The app lets you tweak settings for bass, treble, and mids and also lets you create your own presets, which you can use for different kinds of music. You can also set sound zones and allot sound settings to them. This is kind of cool, although you have to sign in to a Sennheiser account (which is free but still has to be set up) to be able to use them.

Good ANC, middling calls, good enough battery


The ANC on the Sennheiser CX Plus is very good. In fact, we would easily rate it close to as good as that on the Sony WF-1000XM4 and the Samsung Galaxy Buds Pro. The ANC is good enough to remove a fair deal of background noise. We found it made cafes a lot quieter and even took a fair deal of the sting out of the motor’s noise while riding an auto-rickshaw in Delhi. The triple tap on the left bud to activate and deactivate ANC is a little hit and miss at times, but the ANC itself is very good and does not interfere with the audio quality.

The earbuds also come with Transparent Hearing which lets you hear the sounds around you and can be activated or turned off with a single tap of the left bud. You can also customize it on the app so that the audio on the earbuds pauses or continues when you turn it on.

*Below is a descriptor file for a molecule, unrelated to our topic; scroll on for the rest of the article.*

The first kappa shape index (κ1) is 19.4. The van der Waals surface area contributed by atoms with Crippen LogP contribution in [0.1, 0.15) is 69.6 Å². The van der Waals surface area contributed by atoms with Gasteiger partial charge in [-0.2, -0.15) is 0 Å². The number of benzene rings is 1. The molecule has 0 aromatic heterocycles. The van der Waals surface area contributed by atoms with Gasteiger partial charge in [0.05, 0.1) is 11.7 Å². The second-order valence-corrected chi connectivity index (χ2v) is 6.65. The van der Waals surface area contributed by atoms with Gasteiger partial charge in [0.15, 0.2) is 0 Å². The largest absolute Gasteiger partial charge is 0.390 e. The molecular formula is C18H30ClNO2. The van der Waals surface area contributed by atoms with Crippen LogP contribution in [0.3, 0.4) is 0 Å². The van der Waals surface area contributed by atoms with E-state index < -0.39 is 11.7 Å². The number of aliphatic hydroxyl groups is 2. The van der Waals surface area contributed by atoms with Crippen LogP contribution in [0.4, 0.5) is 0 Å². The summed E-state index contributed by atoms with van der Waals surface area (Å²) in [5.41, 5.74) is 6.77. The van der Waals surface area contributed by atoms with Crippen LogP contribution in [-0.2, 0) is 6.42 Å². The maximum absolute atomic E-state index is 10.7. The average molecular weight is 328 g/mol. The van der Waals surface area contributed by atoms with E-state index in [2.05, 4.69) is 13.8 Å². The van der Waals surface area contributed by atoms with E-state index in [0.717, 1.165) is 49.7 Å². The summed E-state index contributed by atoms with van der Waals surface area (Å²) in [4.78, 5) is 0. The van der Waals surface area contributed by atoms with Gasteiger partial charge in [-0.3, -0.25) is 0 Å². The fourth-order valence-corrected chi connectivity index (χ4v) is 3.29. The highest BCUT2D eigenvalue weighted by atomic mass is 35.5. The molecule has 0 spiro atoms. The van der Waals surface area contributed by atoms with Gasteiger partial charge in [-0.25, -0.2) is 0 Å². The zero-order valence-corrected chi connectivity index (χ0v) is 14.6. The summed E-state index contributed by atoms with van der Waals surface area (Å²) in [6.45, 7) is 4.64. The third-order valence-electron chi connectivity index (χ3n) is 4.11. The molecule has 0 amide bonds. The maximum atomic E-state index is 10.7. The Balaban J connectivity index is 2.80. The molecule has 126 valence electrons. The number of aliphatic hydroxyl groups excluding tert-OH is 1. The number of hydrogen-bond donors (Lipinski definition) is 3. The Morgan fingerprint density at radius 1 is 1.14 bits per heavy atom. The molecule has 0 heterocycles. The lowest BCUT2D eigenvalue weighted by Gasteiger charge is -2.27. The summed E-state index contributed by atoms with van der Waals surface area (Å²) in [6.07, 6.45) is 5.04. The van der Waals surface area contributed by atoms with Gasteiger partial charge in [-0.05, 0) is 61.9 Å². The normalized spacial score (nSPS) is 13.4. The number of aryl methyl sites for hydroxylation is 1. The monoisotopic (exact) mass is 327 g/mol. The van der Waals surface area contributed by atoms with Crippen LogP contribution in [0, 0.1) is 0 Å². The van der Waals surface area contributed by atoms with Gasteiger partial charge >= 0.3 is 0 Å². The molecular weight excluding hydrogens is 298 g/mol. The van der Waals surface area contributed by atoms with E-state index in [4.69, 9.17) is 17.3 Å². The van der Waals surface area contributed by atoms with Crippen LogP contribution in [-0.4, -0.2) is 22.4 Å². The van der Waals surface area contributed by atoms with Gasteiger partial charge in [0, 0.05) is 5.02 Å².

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Calling is not the forte of the CX Plus. We were able to receive and make calls easily enough, but the call quality was not the greatest, and some of the people we were speaking to said they could not hear us very clearly. But, again, this is a bit of a staple of Sennheiser TWS and one we really hope the brand sorts out. Another issue that cropped up often was that calls got disconnected if we touched the buds, even if we did so accidentally. Often when we actually were placing the buds in our ear to take a call, the call itself got disconnected because we touched the panel on them while putting the buds in our ear. What’s worse, this setting cannot be changed.

Battery life on the buds was between five to seven hours, depending on the volume levels and amount of ANC used. The case claims to provide two full recharges, giving you about 24 hours of battery in all. That is good enough for most people but is not really in line with what we have been seeing from the likes of the OnePlus Buds Pro and the Samsung Galaxy Buds Pro. Rather surprisingly, there is no support for wireless charging, although the USB type-C port gets both buds and case charged in about an hour and a half.

A sound investment if you want to invest in sound